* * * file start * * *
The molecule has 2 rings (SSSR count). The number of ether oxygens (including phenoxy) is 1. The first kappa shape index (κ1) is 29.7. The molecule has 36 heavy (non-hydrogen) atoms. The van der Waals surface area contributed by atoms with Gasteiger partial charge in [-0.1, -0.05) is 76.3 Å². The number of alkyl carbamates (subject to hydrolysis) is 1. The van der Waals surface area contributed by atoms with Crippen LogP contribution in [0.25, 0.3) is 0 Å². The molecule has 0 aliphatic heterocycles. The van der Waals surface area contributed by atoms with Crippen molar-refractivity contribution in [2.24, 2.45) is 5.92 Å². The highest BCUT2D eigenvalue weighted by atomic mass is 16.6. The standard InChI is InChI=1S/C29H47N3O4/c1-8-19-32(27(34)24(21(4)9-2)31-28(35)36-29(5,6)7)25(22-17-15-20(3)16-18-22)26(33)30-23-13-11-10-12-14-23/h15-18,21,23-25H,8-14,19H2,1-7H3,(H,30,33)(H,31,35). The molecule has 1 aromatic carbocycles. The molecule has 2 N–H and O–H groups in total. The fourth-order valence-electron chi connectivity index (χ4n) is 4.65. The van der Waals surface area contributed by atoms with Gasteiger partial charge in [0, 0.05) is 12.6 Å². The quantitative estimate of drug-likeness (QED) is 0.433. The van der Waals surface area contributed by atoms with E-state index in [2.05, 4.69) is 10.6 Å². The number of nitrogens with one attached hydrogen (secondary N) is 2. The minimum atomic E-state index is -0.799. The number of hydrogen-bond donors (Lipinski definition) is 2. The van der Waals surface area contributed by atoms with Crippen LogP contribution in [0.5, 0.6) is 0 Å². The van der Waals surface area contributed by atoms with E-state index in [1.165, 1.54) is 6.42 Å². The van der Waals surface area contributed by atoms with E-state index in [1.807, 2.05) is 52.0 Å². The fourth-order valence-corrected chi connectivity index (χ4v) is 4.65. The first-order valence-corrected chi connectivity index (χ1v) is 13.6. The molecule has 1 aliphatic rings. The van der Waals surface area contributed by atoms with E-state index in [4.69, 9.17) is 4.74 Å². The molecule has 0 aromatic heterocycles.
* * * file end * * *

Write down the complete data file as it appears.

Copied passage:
The molecule has 2 rings (SSSR count). The number of ether oxygens (including phenoxy) is 1. The first kappa shape index (κ1) is 29.7. The molecule has 36 heavy (non-hydrogen) atoms. The van der Waals surface area contributed by atoms with Gasteiger partial charge in [-0.1, -0.05) is 76.3 Å². The number of alkyl carbamates (subject to hydrolysis) is 1. The van der Waals surface area contributed by atoms with Crippen LogP contribution in [0.25, 0.3) is 0 Å². The molecule has 0 aliphatic heterocycles. The van der Waals surface area contributed by atoms with Crippen molar-refractivity contribution in [2.24, 2.45) is 5.92 Å². The highest BCUT2D eigenvalue weighted by atomic mass is 16.6. The standard InChI is InChI=1S/C29H47N3O4/c1-8-19-32(27(34)24(21(4)9-2)31-28(35)36-29(5,6)7)25(22-17-15-20(3)16-18-22)26(33)30-23-13-11-10-12-14-23/h15-18,21,23-25H,8-14,19H2,1-7H3,(H,30,33)(H,31,35). The molecule has 1 aromatic carbocycles. The molecule has 2 N–H and O–H groups in total. The fourth-order valence-electron chi connectivity index (χ4n) is 4.65. The van der Waals surface area contributed by atoms with Gasteiger partial charge in [0, 0.05) is 12.6 Å². The quantitative estimate of drug-likeness (QED) is 0.433. The van der Waals surface area contributed by atoms with E-state index in [2.05, 4.69) is 10.6 Å². The number of nitrogens with one attached hydrogen (secondary N) is 2. The minimum atomic E-state index is -0.799. The number of hydrogen-bond donors (Lipinski definition) is 2. The van der Waals surface area contributed by atoms with Crippen LogP contribution in [0.5, 0.6) is 0 Å². The van der Waals surface area contributed by atoms with E-state index in [1.165, 1.54) is 6.42 Å². The van der Waals surface area contributed by atoms with E-state index in [1.807, 2.05) is 52.0 Å². The fourth-order valence-corrected chi connectivity index (χ4v) is 4.65. The first-order valence-corrected chi connectivity index (χ1v) is 13.6. The molecule has 1 aliphatic rings. The van der Waals surface area contributed by atoms with E-state index in [4.69, 9.17) is 4.74 Å². The molecule has 0 aromatic heterocycles.